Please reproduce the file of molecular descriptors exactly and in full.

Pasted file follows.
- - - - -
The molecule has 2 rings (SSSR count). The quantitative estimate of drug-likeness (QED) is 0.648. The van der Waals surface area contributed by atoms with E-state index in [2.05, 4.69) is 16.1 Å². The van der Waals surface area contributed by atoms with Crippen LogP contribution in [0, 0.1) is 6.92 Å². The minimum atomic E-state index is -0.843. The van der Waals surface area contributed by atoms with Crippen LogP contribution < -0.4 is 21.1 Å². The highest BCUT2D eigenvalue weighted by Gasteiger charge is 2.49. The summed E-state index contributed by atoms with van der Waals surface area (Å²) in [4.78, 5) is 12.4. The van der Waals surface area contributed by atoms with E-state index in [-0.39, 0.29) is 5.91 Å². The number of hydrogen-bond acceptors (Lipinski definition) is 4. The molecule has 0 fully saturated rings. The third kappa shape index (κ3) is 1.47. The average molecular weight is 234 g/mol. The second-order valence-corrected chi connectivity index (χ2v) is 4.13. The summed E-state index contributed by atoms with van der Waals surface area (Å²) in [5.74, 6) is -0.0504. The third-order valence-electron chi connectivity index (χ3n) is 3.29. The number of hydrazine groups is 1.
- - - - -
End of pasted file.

The molecule has 2 rings (SSSR count). The quantitative estimate of drug-likeness (QED) is 0.648. The van der Waals surface area contributed by atoms with E-state index in [2.05, 4.69) is 16.1 Å². The van der Waals surface area contributed by atoms with Crippen LogP contribution in [0, 0.1) is 6.92 Å². The minimum atomic E-state index is -0.843. The van der Waals surface area contributed by atoms with Crippen LogP contribution < -0.4 is 21.1 Å². The highest BCUT2D eigenvalue weighted by Gasteiger charge is 2.49. The summed E-state index contributed by atoms with van der Waals surface area (Å²) in [4.78, 5) is 12.4. The van der Waals surface area contributed by atoms with E-state index in [-0.39, 0.29) is 5.91 Å². The number of hydrogen-bond acceptors (Lipinski definition) is 4. The molecule has 0 fully saturated rings. The third kappa shape index (κ3) is 1.47. The average molecular weight is 234 g/mol. The second-order valence-corrected chi connectivity index (χ2v) is 4.13. The summed E-state index contributed by atoms with van der Waals surface area (Å²) in [5.74, 6) is -0.0504. The third-order valence-electron chi connectivity index (χ3n) is 3.29. The number of hydrazine groups is 1.